Say 100 people live near a lake. If at least 10 of them overfish this year, the entire fish population will die out. Each assumes at least 10 others will overfish, and there won’t be anything left to fish in the coming years.
Since the fish will be gone anyway, they all decide they might as well overfish. All the fish die. Do all of the people deserve blame?
It depends whether they could have coordinated with each other to change the outcome and the cost of doing so, according to new research by Joseph Halpern, the Joseph C. Ford Professor of Engineering, and Meir Friedenberg, a doctoral student in computer science. Building on Halpern’s foundational work on causality, they developed a mathematical model to calculate blameworthiness on a scale from zero to one.
The research – lying at the intersection of computer science, philosophy and cognitive psychology – potentially could be used to guide the behavior of artificially intelligent agents, such as driverless vehicles, to help them behave in a “moral” way.
“One of the things we really wanted to do is give a framework that allows us to apply these kinds of legal and philosophical notions to autonomous systems,” said Friedenberg, first author of “Blameworthiness in Multi-Agent Settings,” which was presented at the 2019 AAAI Conference on Artificial Intelligence in February. “We think that’s going to be important if we’re going to effectively integrate autonomous systems into society.”
In previous work, Halpern and colleagues defined individuals’ blameworthiness roughly as the extent to which they believe their actions could change an event’s outcome. For example, if you voted against a candidate who you believed would lose by a single vote, your blameworthiness would be one, the maximum; but if you believed the candidate would lose by thousands of votes, your blameworthiness would be far lower.
In the recent paper, Friedenberg and Halpern first gave a definition of a group’s blameworthiness – essentially, a measure of the degree to which the group could have coordinated to bring about a different result. They then created a model to apportion the blameworthiness of the group to individual members.
“If you look at the group of fishermen, as a group they’re responsible – obviously, if they didn’t all fish there would be plenty for the next year,” Halpern said. “The extent to which the fishermen are responsible is the extent to which they could coordinate to bring about a different outcome.”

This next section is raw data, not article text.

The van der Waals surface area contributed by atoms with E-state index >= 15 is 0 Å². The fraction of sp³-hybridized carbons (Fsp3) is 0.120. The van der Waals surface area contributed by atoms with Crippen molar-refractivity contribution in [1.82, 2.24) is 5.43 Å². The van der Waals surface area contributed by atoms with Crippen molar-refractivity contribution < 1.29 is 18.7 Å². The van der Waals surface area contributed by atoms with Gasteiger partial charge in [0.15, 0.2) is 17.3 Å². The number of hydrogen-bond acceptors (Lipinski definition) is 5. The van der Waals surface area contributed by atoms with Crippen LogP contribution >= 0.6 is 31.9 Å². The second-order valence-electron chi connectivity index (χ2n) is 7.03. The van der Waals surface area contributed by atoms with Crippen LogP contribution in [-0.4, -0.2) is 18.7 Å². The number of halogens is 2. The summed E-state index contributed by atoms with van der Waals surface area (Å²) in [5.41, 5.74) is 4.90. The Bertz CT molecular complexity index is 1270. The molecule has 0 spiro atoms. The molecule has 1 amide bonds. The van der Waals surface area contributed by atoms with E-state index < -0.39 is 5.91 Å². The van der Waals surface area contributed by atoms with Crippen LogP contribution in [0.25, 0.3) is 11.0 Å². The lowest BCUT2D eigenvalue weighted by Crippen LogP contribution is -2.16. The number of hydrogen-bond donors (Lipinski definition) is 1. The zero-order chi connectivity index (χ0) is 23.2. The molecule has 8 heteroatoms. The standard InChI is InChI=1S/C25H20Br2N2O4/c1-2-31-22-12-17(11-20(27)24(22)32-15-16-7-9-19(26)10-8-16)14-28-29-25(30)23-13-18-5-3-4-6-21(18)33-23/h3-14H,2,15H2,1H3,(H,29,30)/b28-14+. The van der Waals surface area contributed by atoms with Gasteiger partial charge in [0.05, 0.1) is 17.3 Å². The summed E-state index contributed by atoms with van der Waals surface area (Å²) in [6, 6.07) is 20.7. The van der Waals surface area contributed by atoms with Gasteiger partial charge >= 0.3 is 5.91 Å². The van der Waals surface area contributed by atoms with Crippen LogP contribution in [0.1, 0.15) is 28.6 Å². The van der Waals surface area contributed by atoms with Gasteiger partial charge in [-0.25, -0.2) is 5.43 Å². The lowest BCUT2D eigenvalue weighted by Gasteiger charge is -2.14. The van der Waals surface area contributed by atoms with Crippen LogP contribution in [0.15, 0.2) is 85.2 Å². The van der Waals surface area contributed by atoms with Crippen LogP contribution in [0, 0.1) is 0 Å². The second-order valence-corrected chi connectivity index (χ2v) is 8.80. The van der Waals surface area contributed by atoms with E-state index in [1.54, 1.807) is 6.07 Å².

The researchers captured this by measuring the group members’ ability to work together to change the outcome, taking into account the cost of doing so. Cost is a critical factor in blameworthiness: Someone who knocks over an expensive vase while running from a lion is less blameworthy than someone who is just not paying attention. If your vote swings an election, you’re less blameworthy if someone is threatening to kill you unless you vote a certain way.
In future work, Halpern said he hopes to test the model by asking people, via crowdsourcing, to ascribe blameworthiness in various scenarios, and comparing their opinions with the numerical results.
When it comes to autonomous cars, developers or policymakers could consider their own definitions of cost when creating their algorithms, Halpern said. For example, if a government decides that no degree of risk is acceptable, a car would be designed to never pass another car, since that can increase the chance of an accident.
Although it can be difficult to determine how machine learning algorithms make decisions, it may be possible to develop more transparent algorithms that would allow for an easier assessment of blameworthiness.
“The advantage of our framework is that it gives you a formal way to think about these things and model them, and it forces you to be explicit about your assumptions and how you’re defining the costs,” Halpern said. “Our definition is trying to be quantitative, because like it or lump it you have to make tradeoffs, and this definition is forcing you to think about that. It’s a tool to help people think about the tradeoffs without telling them what the tradeoffs should be.’”
The research was partly funded by the National Science Foundation, the Army Research Office and a grant from the Open Philanthropy Foundation.